Putin signalled Russia-China military alliance 'quite possible' as WW3 fear mounts


China playing an ‘important role’ in Russian disinformation

Putin has been widely condemned by the Western world for his invasion of neighbouring Ukraine, while Russia has been hit with a string of sanctions. However, last week China abstained in the UN vote condemning Russia for the invasion while it has since tentatively expressed support for Putin. On Monday, as civilian casualties mounted, China’s foreign minister Wang Yi called Russia his country’s “most important strategic partner.” 

He said the relationship between the two countries was “rock solid”.

Just over a month earlier, Chinese leader Xi Jinping and Putin also heralded a new era for both countries.

Ties between China and Russia have deepened in recent years amid growing tension in their relations with Europe and the US.

While speaking at the Valdai Discussion Club’s annual meeting in 2020, Putin even suggested that a military union between the two countries could be formed.

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Putin signalled that a Russia-China military alliance would be “quite possible” (Image: Getty)


China’s Foreign Minister Wang Yi called Russia his country’s “most important strategic partner.” (Image: Getty)

When asked if Russia and China could form a military alliance, Putin said: “We don’t need it but theoretically, it’s quite possible I imagine.”

Putin also noted that Russia had shared sensitive military technologies that had helped boost China’s military potential.

He added: “Without a doubt, our cooperation with China is bolstering the defence capability of China’s army.”

He also claimed that there could be even closer military ties between the two countries in future.


China boast the largest army in the world (Image: Getty)

Putin said: “Time will show how it will develop, but we won’t exclude it.”

According to Statista, the Chinese currently have the largest army in the world, with two million active military personnel. 

The US has the third most military personnel, with around 1.4 million active servicemen and women, while Russia has 850,000 servicemen and women, the fifth largest. 

Meanwhile, in 2021 China’s military spending was an estimated £192billion ‒ over four times that of Russia, but substantially less than the US’ £592billion defence budget.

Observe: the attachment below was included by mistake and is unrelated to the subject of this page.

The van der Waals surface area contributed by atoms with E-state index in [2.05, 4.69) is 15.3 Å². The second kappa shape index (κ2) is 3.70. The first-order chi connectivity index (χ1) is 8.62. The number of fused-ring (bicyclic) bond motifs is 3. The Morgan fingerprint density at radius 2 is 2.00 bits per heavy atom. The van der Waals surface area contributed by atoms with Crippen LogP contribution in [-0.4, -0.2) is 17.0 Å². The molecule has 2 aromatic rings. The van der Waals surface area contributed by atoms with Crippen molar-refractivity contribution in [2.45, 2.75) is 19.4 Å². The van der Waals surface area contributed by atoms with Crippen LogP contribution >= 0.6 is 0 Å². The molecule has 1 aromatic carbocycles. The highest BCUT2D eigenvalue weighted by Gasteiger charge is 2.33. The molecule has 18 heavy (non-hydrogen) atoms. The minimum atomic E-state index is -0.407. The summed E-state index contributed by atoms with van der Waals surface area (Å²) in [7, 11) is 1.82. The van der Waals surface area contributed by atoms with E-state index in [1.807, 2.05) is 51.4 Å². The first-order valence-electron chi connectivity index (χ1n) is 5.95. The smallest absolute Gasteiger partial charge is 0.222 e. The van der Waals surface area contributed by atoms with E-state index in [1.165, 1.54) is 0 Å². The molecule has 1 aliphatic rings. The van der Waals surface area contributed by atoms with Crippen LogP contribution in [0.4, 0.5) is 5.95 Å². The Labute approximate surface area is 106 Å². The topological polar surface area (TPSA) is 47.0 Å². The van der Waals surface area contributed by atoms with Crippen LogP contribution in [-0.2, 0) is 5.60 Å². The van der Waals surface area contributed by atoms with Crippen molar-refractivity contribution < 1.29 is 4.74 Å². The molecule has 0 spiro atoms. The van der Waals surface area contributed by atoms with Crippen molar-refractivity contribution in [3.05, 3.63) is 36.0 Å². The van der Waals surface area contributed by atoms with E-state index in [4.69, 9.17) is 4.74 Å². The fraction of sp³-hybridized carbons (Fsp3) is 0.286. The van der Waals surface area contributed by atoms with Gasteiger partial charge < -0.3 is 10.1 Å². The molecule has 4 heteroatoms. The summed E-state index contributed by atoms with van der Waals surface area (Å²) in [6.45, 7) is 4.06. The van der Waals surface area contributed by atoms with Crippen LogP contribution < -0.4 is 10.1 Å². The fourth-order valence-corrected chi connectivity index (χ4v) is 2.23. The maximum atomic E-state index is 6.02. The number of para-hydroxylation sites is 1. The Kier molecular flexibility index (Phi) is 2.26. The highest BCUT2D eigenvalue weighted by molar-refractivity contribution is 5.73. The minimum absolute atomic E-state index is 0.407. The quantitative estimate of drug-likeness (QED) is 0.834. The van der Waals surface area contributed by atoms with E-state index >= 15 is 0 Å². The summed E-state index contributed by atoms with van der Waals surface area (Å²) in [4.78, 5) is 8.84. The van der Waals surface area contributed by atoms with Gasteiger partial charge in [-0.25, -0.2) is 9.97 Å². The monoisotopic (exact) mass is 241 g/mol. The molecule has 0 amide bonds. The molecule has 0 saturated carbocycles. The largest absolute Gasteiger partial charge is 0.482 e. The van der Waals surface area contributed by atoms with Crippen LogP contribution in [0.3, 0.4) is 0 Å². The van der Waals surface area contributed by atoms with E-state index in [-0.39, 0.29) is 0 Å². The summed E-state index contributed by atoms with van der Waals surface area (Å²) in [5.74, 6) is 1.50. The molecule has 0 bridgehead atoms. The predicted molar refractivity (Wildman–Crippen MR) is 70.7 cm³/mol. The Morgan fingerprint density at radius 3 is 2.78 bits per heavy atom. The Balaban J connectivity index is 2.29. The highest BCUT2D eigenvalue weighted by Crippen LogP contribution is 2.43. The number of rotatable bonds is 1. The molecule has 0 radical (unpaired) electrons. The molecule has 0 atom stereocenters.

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Russia have been widely condemned for their invasion of Ukraine (Image: Getty)

There have been suggestions that China’s stance on Russia’s invasion may be shifting. 

Yesterday, China refused to supply Russian airlines with aircraft parts, according to an official at Russia’s aviation authority. 

Russian media claimed that Putin will instead look to source planes from countries including Turkey and India. 

China also called Putin’s attack on Ukraine a “war” for the first time on Thursday, with the country having previously steered clear of language that might pit themselves against Russia.


The CIA claimed that Mr Xi had been “unsettled” by Russia’s difficulties invading Ukraine (Image: Getty)

In a video conference on Thursday, Mr Wang said: “We hope to see fighting and the war stop as soon as possible.”

This week, the head of the CIA also claimed that Xi had been “unsettled” by Russia’s difficulties invading Ukraine, and how Putin’s conflict has brought the West closer together.

CIA Director William Burns suggested that Putin’s struggle may have made “an impact on the Chinese calculus”.

Mr Burns told a congressional hearing into global threats: “I do think that [China] have been surprised and unsettled by what they’ve seen in Ukraine over the last 12 days ‒ everything from the strength of the Western reaction to the way in which Ukranians have fiercely resisted.

“I think they’re a little bit unsettled about the impact on the global economy.

“And third, I think they’re a little but unsettled by the way Vladimir Putin has driven Europeans and Americans much closer together. 

“[China] did not anticipate the significant difficulties the Russians were going to run into.”


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